String Theory (I'm not a string theorist)
If you want to start learning String Theory then I recommend starting with
As far as learning CFT is concerned, I'm still searching for the best references. Here are the usual references:
This hobby has brought me a lot of joy. If you want to learn about deformation quantization then it is probably best to start with some of the easier introductions (on the ArXiv) (note: you maybe first want to learn the "density operator" formalism of quantum mechanics, which is a more general way to characterize "state". Try the standard quantum computation books since they use that heavily):
Cosmos Zachos, Deformation Quantization: Quantum Mechanics Lives and Works in Phase Space Hirshfeld and Henselder, Deformation Quantization in the Teaching of Quantum MechanicsThese papers will give you an easy idea about deformations of the observable algebra and how so-called Wigner functions play the role of "states" (although the notion of "state" is more general than Wigner functions - see e.g. Waldmann's papers on the ArXiv).
It really pays to get the idea behind some of the early work due to Wigner and Moyal. Some of this stuff is great just for addressing the foundations of quantum mechanics in general. I recommend
H.W. Lee, Physics Reports 259 (1995) pg 147-211 Wigner et al, Physics Reports 106 (1984) pg 121 Groenewold, On the Principles of Elementary Quantum Mechanics, Physica 12, 405-460 (1946) Agarwal and Wolf, Calculus for Functions of Noncommuting Operators and General Phase-Space Methods in Quantum Mechanics I, Phys. Rev. D10, 2161-2186 (1970)
The modern viewpoint had its genesis in these papers:
Bayen, Flato, Fronsdal, Lichnerowicz, and Sternheimer, Annals of Physics 111, (1978) 61-110 Bayen, Flato, Fronsdal, Lichnerowicz, and Sternheimer, Annals of Physics 110, (1978) 111-151
After that def. quant. matured under the works of Fedosov, Kontsevich, and many others. Check out the deformation quantization homepage for references.
C*-algebras give an interesting perspective on quantization since the operator algebra has this structure (gives a different view on "operators on a Hilbert space"). Furthermore, it is possible to actually CONSTRUCT "states" as a derived concept. In essence, it is possible to BUILD the Hilbert space rather than just postulate it.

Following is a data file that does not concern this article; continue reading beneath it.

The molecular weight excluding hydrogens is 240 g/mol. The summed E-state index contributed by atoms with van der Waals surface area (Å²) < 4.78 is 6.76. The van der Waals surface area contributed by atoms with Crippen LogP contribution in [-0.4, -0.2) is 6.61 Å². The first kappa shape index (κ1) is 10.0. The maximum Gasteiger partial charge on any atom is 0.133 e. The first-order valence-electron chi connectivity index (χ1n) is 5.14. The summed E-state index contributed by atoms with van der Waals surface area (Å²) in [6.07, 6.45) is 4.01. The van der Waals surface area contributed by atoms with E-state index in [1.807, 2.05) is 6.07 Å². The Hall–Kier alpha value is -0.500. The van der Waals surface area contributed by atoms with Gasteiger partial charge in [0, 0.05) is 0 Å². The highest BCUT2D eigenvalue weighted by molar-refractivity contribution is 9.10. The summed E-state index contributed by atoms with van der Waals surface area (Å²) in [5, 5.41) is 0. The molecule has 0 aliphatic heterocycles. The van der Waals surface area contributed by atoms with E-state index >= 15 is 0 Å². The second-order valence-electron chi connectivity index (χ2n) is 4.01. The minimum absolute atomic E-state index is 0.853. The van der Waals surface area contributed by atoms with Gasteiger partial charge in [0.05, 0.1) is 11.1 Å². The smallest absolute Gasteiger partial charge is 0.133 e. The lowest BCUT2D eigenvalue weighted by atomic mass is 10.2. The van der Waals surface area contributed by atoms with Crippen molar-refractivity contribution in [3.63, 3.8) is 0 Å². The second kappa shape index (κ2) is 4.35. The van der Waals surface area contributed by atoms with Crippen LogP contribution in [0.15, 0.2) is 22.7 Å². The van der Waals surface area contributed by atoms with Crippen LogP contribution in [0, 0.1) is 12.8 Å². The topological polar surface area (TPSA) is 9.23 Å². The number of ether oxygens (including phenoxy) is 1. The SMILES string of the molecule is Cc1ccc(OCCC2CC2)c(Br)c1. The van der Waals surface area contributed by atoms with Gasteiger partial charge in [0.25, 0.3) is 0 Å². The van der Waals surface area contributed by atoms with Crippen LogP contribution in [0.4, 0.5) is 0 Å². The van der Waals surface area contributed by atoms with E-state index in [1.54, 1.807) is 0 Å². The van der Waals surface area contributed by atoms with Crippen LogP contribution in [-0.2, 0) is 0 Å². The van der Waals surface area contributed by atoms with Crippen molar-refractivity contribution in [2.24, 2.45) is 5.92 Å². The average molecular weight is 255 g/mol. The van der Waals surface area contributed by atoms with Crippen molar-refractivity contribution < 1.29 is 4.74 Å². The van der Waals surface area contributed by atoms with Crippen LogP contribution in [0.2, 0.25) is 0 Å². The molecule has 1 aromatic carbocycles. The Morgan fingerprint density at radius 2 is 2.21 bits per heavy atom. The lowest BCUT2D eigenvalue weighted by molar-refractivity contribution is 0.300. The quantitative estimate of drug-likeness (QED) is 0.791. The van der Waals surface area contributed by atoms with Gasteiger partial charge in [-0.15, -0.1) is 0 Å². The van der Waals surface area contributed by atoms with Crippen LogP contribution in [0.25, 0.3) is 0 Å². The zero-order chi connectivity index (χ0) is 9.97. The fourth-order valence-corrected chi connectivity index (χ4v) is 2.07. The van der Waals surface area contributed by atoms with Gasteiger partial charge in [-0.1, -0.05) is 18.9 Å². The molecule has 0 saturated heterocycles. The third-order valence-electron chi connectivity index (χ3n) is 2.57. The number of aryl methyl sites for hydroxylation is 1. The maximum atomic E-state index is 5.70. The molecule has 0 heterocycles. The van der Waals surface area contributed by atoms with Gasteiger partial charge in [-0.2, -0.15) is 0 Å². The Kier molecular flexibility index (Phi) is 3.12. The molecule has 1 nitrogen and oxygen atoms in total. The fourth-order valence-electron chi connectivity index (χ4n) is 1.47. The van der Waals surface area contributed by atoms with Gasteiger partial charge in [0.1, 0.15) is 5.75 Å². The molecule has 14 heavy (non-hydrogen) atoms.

If the algebra is commutative (classical mechanics) then the state space is constructed using the Gelfand-Naimark theorems. If the algebra is noncommutative (quantum mechanics) then the appropriate tool is the GNS construction (Gelfand-Naimark-Segal).
C*-algebras are standard material: the following textbooks have served me well
Murphy, C*-Algebras and Operator Theory Fillmore, A User's Guide to Operator Algebras Davidson, C*-Algebras by ExampleC*-algebras are also necessary if you are interested in studying Noncommutative Geometry (Connes - see next).
The are several flavors of "noncommutative geometry" - in this paragraph I mean the work of Connes et al which is based on a generalization of the notion of "space" by building it using C*-algebras. This is VERY MUCH in the spirit of algebraic geometry since somehow we are characterizing a space by some functions on this space (the functions form a C*-algebra, but here the functions don't have a commutative pointwise product). I recommend the following:
SEE THE C* books ABOVE FIRST!!! Landi, An Introduction to Noncommutative Spaces and their Geometry, hep-th/9701078 (See the references in there to Kaster's reviews as well as the review by Gracia-Bondia and Varilly) Connes, Noncommutative Geometry (I DON'T understand this book)
Other random books that I like
Milnor and Husemoller, Symmetric Bilinear Forms Conway and Sloane, Sphere Packings, Lattices, and Groups Milnor and Stasheff, Characteristic Classes Grimmett and Stirzaker, Probability and Random Processes